I don’t like to walk during races, even through aide stations; the change in pace/effort doesn’t work well for me physically or mentally. This became my goal: no walking. Just keep running. All of a sudden, there was someone from my AG, walking through an aide station. Goodbye. At this point I still hadn’t figured out it was the waffles messing with my stomach. I had gotten a GU down a few miles earlier, so by mile 14 I was feeling well enough to eat more. A few minutes later, the stomach was not happy. Then it hit me: “I wonder if these waffles aren’t sitting well?” Duh. Ok, just gels until the finish. By the time I got to the out and back turnaround, I was 5 minutes behind my AG leader and only 3 behind the guy in second. 6 miles to go and I sped up.
I could see myself getting closer to #2 as we ran on. The, all of a sudden, I saw him up ahead walking through an aide station. I ran through (still attempting to grab water and Perform, I almost got clothes-lined by a guy who was walking and reached out to grab something. I limboed under his arm, apologizing to him as my legs nearly cramped and gave out). As I couldn’t see #1, I ran sneakily behind #2, pacing him up the final hill, then down, then past my family all cheering loudly. As we approached the final aide station, he again slowed down to walk through. With less than 1.5 miles to the finish, I didn’t need anything else. I broke into a dead sprint. My Garmin has a nice blip there; I don’t know if it’s accurate, but it has my pace at a 4:00 mile for a few seconds. By the time I reached the course split to the finish, I looked over my shoulder and he was nowhere to be seen. The last mile was painful, I paid the price for my acceleration. At every sharp turn (and there were many), my hamstrings and glutes felt they were going to buckle. One last check over my shoulder as I ran down the finishing straight and I was clear. I did think about attempting to pass the athlete in front of me, but he wasn’t in my AG and I didn’t want to spoil both of our finishing photos. Also, I was in a little bit of pain.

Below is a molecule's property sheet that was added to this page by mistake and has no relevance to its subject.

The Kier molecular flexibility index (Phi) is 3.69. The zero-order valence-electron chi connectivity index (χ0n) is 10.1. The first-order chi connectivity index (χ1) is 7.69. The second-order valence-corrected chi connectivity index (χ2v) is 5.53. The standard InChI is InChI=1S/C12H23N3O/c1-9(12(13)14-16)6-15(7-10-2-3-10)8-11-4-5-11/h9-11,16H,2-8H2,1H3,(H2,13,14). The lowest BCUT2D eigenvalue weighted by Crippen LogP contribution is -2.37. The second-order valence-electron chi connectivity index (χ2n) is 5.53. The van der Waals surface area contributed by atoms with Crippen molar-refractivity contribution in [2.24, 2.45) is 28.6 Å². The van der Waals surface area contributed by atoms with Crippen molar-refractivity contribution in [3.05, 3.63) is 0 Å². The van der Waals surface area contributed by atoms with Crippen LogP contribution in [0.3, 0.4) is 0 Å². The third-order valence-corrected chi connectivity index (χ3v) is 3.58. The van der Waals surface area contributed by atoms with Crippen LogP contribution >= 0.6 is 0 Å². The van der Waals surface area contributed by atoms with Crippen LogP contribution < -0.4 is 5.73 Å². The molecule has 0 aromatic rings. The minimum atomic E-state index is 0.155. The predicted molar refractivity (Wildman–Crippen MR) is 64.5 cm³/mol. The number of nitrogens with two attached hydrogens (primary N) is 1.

I crossed the line, gunning for a 10:15. There’s a photo of me past the finishing arch when it says 10:15:59, but my official time was 10:16:00. For my first Ironman on a course as tough as that, I couldn’t ask for much better. I barely heard the announcer say “Bruce, you are an Ironman!”
No catcher was needed, but they were certainly there. I was a bit wobbly. It took a while before my stomach was ready to get food down. Also, like at Lake Stevens, there was NO CHOCOLATE MILK. As I’m sure you know, “Got Chocolate Milk” is an official sponsor of Ironman (and apparently a pretty shitty one, because again I don’t “got chocolate milk”). 2 strikes, guys. I take my chocolate milk very seriously.
Run time was 3:34:52. Not too bad for a first run over 16.5 miles.
TL;DR: Nothing new on race day!!! And I don’t know if I’ll ever let myself walk through an aide station after this race. And if there’s no chocolate milk at my next m-dot race, I’m never doing another one.
Post-Race & Monday
I took my first ice bath, which may have been more painful than the finishing stretch of the run. I didn’t fill it too high, and did notice that the parts of my legs that got in the ice (calf, hamstring) were much better the next day than my quads and upper glutes. I guess things coaches tell you to do are, in fact, good for you.
This was also my first midnight finish line experience and was awesome. I was absolutely cooked being out there for 10 hours. I can’t imagine what sort of pain the 17 hour folks go through. It was very inspiring to watch.
I had not one, but two beers that night. Living large.
Kona was still uncertain as M18-24 had around 1.2% of the finishers. I had trouble sleeping in Monday (with the whole legs in pain thing) and was there to check at 8:30am. 2 slots. I was going to Kona! Oddly enough, the guy who won turned down his spot. We chatted about it after the podium and he said he just didn’t think he could finish another one of these in 6 weeks. He makes a good point…
The biggest immediate challenge will be recovering in time without losing too much fitness. I may not be 100% for Kona, but should still be able to rock the swim and enjoy the rest of the day (as much as you can enjoy a 112mi bike ride and 26.2mi run in brutal heat and winds).
Next season will be 70.3 focused with a goal of qualifying for Worlds as it rotates to Mont Tremblant. I’ll be moving up to M25-29, so it won’t be an easy task. I need to get much more aggressive on the bike (flexibility and core) and improve running durability (run more).